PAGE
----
Goa, India. 1943. At the very height of World War II, in the neutral, Portuguese colonial enclave of Goa -- deep within the heart of British territory -- a Nazi spy ring reports to German U-boats, with devastating effect, on Allied supply convoys in the Indian Ocean.
The British are desperate to shut down the operation but cannot use overt military force within Portuguese territory. Their men and materiel stretched to the breaking point, the Allies turn to the men of the Calcutta Light Brigade -- successful, middle-aged businessmen who last fought 40 years before.
Now, this band of patriots faces a deadly journey the length of India, lethal enemy infiltration and overwhelming military odds in a seemingly impossible mission to destroy the secret German operation. Based on the book, Boarding Party, by James Leasor.
A woman (Griffin Drew) seeks revenge on her unfaithful fiance (Tim Abell) by turning their posh home into a massage parlor.
The Wedding (2004)
The Wedding (Polish: Wesele) is a dark comic film made in 2004 in Poland. It was directed by Wojtek Smarzowski.
Rafael and Lidia spend a lifetime working in Tijuana and become the victims of injustice against their rights and dignity. Rafael sues his company when he is denied retirement, and Lidia sues her employers when they leave their fortune to a dog.
The Wrong Guy (1997)
The Wrong Guy is a 1997 Canadian comedy film directed by David Steinberg. It was co-written by Dave Foley of The Kids in the Hall and Newsradio fame, along with David Anthony Higgins and Jay Kogen (the latter of The Simpsons writing fame). Foley also stars in the picture, along with David Anthony Higgins, Jennifer Tilly, Colm Feore and Joe Flaherty. The script was originally inspired by a sketch Foley himself wrote back during his days with The Kids in the Hall.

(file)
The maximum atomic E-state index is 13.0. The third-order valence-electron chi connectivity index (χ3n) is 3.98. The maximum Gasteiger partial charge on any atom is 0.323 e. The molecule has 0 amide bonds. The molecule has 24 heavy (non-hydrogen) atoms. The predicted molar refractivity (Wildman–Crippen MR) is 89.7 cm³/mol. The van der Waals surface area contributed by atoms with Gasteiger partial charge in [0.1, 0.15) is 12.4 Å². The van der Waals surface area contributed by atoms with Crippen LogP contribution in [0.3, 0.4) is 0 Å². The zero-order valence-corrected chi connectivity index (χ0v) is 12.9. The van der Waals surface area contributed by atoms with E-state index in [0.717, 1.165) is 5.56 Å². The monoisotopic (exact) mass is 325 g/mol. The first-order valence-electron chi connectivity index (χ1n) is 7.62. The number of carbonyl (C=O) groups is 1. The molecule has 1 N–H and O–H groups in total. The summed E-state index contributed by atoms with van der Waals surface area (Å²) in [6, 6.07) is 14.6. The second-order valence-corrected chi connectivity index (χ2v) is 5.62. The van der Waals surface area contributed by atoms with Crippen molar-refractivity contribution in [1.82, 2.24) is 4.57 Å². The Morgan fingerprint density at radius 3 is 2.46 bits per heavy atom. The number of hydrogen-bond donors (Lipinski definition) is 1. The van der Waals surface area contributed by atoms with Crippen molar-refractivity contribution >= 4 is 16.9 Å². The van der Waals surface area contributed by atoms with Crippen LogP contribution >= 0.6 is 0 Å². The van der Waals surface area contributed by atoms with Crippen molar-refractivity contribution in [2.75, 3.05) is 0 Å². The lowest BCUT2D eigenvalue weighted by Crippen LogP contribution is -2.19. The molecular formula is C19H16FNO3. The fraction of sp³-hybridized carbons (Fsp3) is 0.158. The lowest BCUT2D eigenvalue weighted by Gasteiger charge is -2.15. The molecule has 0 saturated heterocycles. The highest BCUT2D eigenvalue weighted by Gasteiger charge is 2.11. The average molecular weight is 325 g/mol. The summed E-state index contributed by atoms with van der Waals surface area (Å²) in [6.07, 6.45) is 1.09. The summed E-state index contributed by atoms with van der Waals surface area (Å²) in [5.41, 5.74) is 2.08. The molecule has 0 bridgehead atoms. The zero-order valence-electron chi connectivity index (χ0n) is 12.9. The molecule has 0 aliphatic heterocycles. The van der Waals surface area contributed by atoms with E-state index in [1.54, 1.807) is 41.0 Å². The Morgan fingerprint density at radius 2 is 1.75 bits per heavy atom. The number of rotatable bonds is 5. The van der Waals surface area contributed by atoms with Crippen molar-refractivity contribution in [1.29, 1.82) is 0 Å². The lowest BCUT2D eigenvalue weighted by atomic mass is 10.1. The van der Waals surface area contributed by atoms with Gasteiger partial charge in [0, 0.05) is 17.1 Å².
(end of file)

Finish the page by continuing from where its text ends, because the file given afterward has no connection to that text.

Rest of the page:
Called by The New York Times "a wrenching portrait of a psychologically disordered woman", Sue (Anna Thompson) begins to despair after losing her job. Lonely in Manhattan, she struggles to find love, descending into sexual obsession and madness.
Broken Land (2015)
Seven Americans discuss how the border transformed their lives.
Million Dollar Kid (1944)
Million Dollar Kid is a 1944 American film directed by Wallace Fox starring the East Side Kids.
Where Have All the People Gone (1974)
Where Have All the People Gone? is a 1974 American made-for-television science fiction drama film starring Peter Graves, Kathleen Quinlan, George O'Hanlon, Jr. and Verna Bloom.
Race Against Time: The Search for Sarah (1996)
A couple (Patty Duke, Richard Crenna) redouble their efforts after authorities botch the search for their daughter, kidnapped during a car-jacking.
The Strangers In 7A (1972)
The Strangers in 7A is a 1972 American made-for-television thriller drama film directed by Paul Wendkos and starring Andy Griffith, Ida Lupino, and Michael Brandon. It is based on the 1971 novel of the same title by Fielden Farrington and originally aired on CBS on November 14, 1972.
The Man with Two Faces (1934)